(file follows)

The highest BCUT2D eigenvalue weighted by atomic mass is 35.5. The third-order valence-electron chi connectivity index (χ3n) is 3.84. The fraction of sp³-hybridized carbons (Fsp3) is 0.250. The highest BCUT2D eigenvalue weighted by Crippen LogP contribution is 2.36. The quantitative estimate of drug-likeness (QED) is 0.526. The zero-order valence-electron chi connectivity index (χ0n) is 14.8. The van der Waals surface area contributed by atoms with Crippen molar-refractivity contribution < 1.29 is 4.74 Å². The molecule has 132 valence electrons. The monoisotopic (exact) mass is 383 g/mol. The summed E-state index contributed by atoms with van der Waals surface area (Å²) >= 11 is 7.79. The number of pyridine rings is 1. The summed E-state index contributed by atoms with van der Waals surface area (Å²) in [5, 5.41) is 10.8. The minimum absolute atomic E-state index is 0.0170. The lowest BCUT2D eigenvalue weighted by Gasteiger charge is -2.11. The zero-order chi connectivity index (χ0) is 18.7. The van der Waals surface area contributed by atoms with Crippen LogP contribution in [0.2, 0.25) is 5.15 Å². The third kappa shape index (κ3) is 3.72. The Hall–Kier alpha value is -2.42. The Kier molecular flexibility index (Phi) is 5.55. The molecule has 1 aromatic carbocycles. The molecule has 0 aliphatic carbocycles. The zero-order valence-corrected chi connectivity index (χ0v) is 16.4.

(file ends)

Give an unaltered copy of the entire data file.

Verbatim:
The highest BCUT2D eigenvalue weighted by atomic mass is 35.5. The third-order valence-electron chi connectivity index (χ3n) is 3.84. The fraction of sp³-hybridized carbons (Fsp3) is 0.250. The highest BCUT2D eigenvalue weighted by Crippen LogP contribution is 2.36. The quantitative estimate of drug-likeness (QED) is 0.526. The zero-order valence-electron chi connectivity index (χ0n) is 14.8. The van der Waals surface area contributed by atoms with Crippen molar-refractivity contribution < 1.29 is 4.74 Å². The molecule has 132 valence electrons. The monoisotopic (exact) mass is 383 g/mol. The summed E-state index contributed by atoms with van der Waals surface area (Å²) >= 11 is 7.79. The number of pyridine rings is 1. The summed E-state index contributed by atoms with van der Waals surface area (Å²) in [5, 5.41) is 10.8. The minimum absolute atomic E-state index is 0.0170. The lowest BCUT2D eigenvalue weighted by Gasteiger charge is -2.11. The zero-order chi connectivity index (χ0) is 18.7. The van der Waals surface area contributed by atoms with Crippen LogP contribution in [0.2, 0.25) is 5.15 Å². The third kappa shape index (κ3) is 3.72. The Hall–Kier alpha value is -2.42. The Kier molecular flexibility index (Phi) is 5.55. The molecule has 1 aromatic carbocycles. The molecule has 0 aliphatic carbocycles. The zero-order valence-corrected chi connectivity index (χ0v) is 16.4.